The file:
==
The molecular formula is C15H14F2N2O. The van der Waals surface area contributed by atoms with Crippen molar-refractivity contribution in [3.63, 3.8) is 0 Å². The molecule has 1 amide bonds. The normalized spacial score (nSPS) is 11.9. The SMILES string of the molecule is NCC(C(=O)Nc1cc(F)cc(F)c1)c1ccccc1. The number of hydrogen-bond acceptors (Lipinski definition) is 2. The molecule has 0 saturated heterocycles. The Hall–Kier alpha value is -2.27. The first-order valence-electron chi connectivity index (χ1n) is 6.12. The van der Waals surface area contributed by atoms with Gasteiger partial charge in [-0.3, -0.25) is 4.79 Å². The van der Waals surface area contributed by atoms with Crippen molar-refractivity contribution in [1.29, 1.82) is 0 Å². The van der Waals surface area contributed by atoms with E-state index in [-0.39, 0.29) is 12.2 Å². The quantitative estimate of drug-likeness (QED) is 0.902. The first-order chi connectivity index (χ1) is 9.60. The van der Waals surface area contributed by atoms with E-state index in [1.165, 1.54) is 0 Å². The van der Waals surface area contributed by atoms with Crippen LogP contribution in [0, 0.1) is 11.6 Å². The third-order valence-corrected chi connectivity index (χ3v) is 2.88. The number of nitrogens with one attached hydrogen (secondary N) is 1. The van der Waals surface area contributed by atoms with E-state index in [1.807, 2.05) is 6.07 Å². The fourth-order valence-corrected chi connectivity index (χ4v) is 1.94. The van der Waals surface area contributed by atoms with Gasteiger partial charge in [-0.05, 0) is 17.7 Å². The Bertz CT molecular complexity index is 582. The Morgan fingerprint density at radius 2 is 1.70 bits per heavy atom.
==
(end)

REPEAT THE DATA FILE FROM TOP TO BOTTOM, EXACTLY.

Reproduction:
The molecular formula is C15H14F2N2O. The van der Waals surface area contributed by atoms with Crippen molar-refractivity contribution in [3.63, 3.8) is 0 Å². The molecule has 1 amide bonds. The normalized spacial score (nSPS) is 11.9. The SMILES string of the molecule is NCC(C(=O)Nc1cc(F)cc(F)c1)c1ccccc1. The number of hydrogen-bond acceptors (Lipinski definition) is 2. The molecule has 0 saturated heterocycles. The Hall–Kier alpha value is -2.27. The first-order valence-electron chi connectivity index (χ1n) is 6.12. The van der Waals surface area contributed by atoms with Gasteiger partial charge in [-0.3, -0.25) is 4.79 Å². The van der Waals surface area contributed by atoms with Crippen molar-refractivity contribution in [1.29, 1.82) is 0 Å². The van der Waals surface area contributed by atoms with E-state index in [-0.39, 0.29) is 12.2 Å². The quantitative estimate of drug-likeness (QED) is 0.902. The first-order chi connectivity index (χ1) is 9.60. The van der Waals surface area contributed by atoms with E-state index in [1.165, 1.54) is 0 Å². The van der Waals surface area contributed by atoms with Crippen LogP contribution in [0, 0.1) is 11.6 Å². The third-order valence-corrected chi connectivity index (χ3v) is 2.88. The number of nitrogens with one attached hydrogen (secondary N) is 1. The van der Waals surface area contributed by atoms with E-state index in [1.807, 2.05) is 6.07 Å². The fourth-order valence-corrected chi connectivity index (χ4v) is 1.94. The van der Waals surface area contributed by atoms with Gasteiger partial charge in [-0.05, 0) is 17.7 Å². The Bertz CT molecular complexity index is 582. The Morgan fingerprint density at radius 2 is 1.70 bits per heavy atom.